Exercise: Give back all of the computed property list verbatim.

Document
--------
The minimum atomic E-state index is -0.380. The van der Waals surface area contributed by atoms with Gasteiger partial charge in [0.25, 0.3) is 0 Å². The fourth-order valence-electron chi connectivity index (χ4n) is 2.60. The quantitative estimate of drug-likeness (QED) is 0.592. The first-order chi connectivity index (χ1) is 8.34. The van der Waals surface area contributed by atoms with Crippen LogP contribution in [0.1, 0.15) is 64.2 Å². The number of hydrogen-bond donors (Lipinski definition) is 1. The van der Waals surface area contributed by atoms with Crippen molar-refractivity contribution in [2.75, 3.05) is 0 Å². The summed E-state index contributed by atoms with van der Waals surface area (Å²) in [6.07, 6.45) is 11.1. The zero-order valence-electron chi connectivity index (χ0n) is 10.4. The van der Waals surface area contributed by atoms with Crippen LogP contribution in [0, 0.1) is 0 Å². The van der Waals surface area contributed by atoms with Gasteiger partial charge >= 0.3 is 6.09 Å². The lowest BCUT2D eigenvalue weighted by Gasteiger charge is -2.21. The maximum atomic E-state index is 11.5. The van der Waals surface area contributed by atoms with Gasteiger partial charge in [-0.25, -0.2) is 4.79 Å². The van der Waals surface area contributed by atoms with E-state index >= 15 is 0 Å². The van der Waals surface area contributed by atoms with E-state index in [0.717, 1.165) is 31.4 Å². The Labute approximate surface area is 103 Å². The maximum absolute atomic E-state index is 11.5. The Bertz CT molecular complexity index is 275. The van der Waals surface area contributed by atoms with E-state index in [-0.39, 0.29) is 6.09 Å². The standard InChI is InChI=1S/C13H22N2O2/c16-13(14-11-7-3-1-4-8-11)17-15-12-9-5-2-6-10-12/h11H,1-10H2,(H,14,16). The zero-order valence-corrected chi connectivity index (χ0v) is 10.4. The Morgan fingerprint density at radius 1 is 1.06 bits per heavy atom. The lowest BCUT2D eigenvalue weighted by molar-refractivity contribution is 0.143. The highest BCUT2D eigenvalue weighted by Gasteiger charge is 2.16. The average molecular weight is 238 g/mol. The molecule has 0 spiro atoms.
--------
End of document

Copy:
The minimum atomic E-state index is -0.380. The van der Waals surface area contributed by atoms with Gasteiger partial charge in [0.25, 0.3) is 0 Å². The fourth-order valence-electron chi connectivity index (χ4n) is 2.60. The quantitative estimate of drug-likeness (QED) is 0.592. The first-order chi connectivity index (χ1) is 8.34. The van der Waals surface area contributed by atoms with Crippen LogP contribution in [0.1, 0.15) is 64.2 Å². The number of hydrogen-bond donors (Lipinski definition) is 1. The van der Waals surface area contributed by atoms with Crippen molar-refractivity contribution in [2.75, 3.05) is 0 Å². The summed E-state index contributed by atoms with van der Waals surface area (Å²) in [6.07, 6.45) is 11.1. The zero-order valence-electron chi connectivity index (χ0n) is 10.4. The van der Waals surface area contributed by atoms with Crippen LogP contribution in [0, 0.1) is 0 Å². The van der Waals surface area contributed by atoms with Gasteiger partial charge >= 0.3 is 6.09 Å². The lowest BCUT2D eigenvalue weighted by Gasteiger charge is -2.21. The maximum atomic E-state index is 11.5. The van der Waals surface area contributed by atoms with Gasteiger partial charge in [-0.25, -0.2) is 4.79 Å². The van der Waals surface area contributed by atoms with E-state index >= 15 is 0 Å². The van der Waals surface area contributed by atoms with E-state index in [0.717, 1.165) is 31.4 Å². The Labute approximate surface area is 103 Å². The maximum absolute atomic E-state index is 11.5. The Bertz CT molecular complexity index is 275. The van der Waals surface area contributed by atoms with E-state index in [-0.39, 0.29) is 6.09 Å². The standard InChI is InChI=1S/C13H22N2O2/c16-13(14-11-7-3-1-4-8-11)17-15-12-9-5-2-6-10-12/h11H,1-10H2,(H,14,16). The zero-order valence-corrected chi connectivity index (χ0v) is 10.4. The Morgan fingerprint density at radius 1 is 1.06 bits per heavy atom. The lowest BCUT2D eigenvalue weighted by molar-refractivity contribution is 0.143. The highest BCUT2D eigenvalue weighted by Gasteiger charge is 2.16. The average molecular weight is 238 g/mol. The molecule has 0 spiro atoms.